Airbus SE is sticking with production plans for its newest jet, the A220 narrow-body, in Alabama even as it has put the brakes on output in Canada as the coronavirus decreases demand across the European planemaker’s lineup of aircraft.
A plan to accelerate output toward 10 a month from the current four at the main A220 plant in Mirabel, Quebec, will be postponed until mid-2021, an Airbus spokeswoman said. A goal to build four a month by the middle of the decade in Mobile, where a new assembly line has just started, remains unchanged, she said.
The slowdown on the A220 program acquired from Bombardier Inc. will add to the cuts announced by Airbus earlier this month in response to a rapid reversal of fortune for its airline customers. The company said then it would slash output to about 48 planes a month across its A320, A330 and A350 programs. At the time, Chief Executive Officer Guillaume Faury said the company was still assessing demand for the smaller A220.
Airbus had to halt production of A220 jetliners in Canada near the end of March due to local government restrictions, and the shutdown has now been extended until May 5. When it returns, Airbus has told suppliers it is targeting a production rate of five per month on the program, according to a securities filing from Spirit Aerosystems Holdings Inc.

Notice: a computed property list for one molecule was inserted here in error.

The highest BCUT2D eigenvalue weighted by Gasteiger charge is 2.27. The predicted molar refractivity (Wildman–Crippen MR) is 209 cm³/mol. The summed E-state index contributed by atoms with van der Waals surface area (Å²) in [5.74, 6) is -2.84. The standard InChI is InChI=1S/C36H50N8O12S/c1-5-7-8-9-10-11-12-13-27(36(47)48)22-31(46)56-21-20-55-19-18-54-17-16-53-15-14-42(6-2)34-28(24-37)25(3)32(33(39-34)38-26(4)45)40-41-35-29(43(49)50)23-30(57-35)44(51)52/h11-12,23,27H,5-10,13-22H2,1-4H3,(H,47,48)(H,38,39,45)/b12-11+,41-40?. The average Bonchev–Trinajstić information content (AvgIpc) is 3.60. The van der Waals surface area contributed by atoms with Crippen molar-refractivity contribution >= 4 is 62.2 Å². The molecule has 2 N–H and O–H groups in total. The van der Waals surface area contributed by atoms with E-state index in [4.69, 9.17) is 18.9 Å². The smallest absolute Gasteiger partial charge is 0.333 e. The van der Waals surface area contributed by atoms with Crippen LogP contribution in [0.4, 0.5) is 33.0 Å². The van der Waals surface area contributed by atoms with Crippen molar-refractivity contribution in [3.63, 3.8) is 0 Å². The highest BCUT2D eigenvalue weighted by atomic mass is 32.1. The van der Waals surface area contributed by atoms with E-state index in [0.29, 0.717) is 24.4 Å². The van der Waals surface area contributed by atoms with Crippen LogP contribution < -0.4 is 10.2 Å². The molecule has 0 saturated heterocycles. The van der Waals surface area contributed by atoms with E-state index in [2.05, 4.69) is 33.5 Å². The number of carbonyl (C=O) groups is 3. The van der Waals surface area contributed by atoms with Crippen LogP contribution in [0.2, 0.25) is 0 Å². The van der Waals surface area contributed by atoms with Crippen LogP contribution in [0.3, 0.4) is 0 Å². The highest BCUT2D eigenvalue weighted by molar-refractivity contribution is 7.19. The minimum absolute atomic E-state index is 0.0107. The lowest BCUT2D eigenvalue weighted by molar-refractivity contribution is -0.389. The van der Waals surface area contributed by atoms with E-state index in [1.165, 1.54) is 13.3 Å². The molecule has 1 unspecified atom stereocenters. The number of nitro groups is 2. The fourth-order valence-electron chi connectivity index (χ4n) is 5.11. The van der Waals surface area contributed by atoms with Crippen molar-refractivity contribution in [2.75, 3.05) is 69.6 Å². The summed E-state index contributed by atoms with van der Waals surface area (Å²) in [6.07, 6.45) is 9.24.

Back in February, when Airbus raised its stake in the program to 75%, the company said the A220 was seeing “very strong demand” and was positioning to help draw orders away from archrival Boeing Co.’s grounded 737 Max. Since then, the coronavirus has forced airline customers to delay or cancel orders across aircraft models to conserve cash.
Faury’s pledge to invest between $544 million and $1.1 billion in the A220 operation this year remains unchanged, the spokeswoman said. She said a plan to squeeze costs from the program remains a top priority.
Airbus had earlier targeted producing 14 A220 aircraft a month at the two sites by the middle of the decade. Now the Toulouse, France-based company is reconsidering its previous assumptions and may revisit the rate in the coming weeks and months, the spokeswoman said.
(With assistance from Siddharth Philip and Julie Johnsson. Contact the reporter at [email protected].)